Cost? I'm looking at my first DAC right now - a Gravis Ultrasound card. Its 16 bit playback and wavetable synthesis cost around £200 in the nineties. Last DAC I bought was a USB jobbie for £3 - though it is a bit shit. Still, a half decent DAC and amp won't add too much to the cost of a pair of headphones, and allow you other niceties such as battery-free noise-cancelling.

          I don't know why you think a pair of headphones will incorporate a poorer DAC than any given phone. Who would you trust more - Sennheiser or Alcatel? It is only recently that phone vendors have started using sound quality as a differentiator - I think there was a variant of the Samsung S3 that used a Wolfson DAC, and LG have been pushing it since their G2.

          Some people hold on to a favourite pair of headphones for years, even if they change their phone every 2-3 years (its usually only the cable that fails, and good headphones let you swap that). In any case, the inside of a phone isn't the ideal place for the analogue stage - back in the days when we still bought HiFi, we called the units 'separates' for a reason. The analogue output in my Dell laptop is poor - I can hear the cursor move. My phones have varied - my Sony Z3 was pretty good.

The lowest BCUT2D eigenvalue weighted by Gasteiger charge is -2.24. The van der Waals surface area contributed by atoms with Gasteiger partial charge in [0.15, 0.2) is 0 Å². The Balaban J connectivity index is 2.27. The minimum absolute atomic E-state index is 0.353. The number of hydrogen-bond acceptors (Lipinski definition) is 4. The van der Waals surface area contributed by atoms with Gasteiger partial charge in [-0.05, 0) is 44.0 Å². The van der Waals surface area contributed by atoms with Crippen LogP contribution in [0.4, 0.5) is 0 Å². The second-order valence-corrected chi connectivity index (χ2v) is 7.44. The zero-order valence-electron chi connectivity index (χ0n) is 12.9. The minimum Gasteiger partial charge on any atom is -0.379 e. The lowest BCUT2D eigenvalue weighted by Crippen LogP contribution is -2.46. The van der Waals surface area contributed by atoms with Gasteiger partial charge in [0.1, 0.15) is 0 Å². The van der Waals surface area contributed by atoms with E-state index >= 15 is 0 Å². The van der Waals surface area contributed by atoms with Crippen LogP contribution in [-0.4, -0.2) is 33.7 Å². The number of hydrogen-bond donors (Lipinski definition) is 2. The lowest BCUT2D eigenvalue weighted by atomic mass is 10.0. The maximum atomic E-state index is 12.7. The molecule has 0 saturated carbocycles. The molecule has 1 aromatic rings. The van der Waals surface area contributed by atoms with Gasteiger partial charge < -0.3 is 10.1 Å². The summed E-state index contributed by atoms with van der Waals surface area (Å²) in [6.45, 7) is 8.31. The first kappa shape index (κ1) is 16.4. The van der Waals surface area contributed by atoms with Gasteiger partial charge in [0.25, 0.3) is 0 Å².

I wasn't - and I'm not - defending Bluetooth audio (though it doesn't necessarily require re-encoding if source and target play nice together... one would hope that Samsung > Samsung will for some codecs, just as we would Apple > Apple). I was merely stating, contrary to the OP's claim, that fact that some decent Lightning headphones do exist. Amusingly, this statement of fact seems to have upset some folk.

        2. tfb Silver badge

          Re: more headphones with their own DAC and amp will be available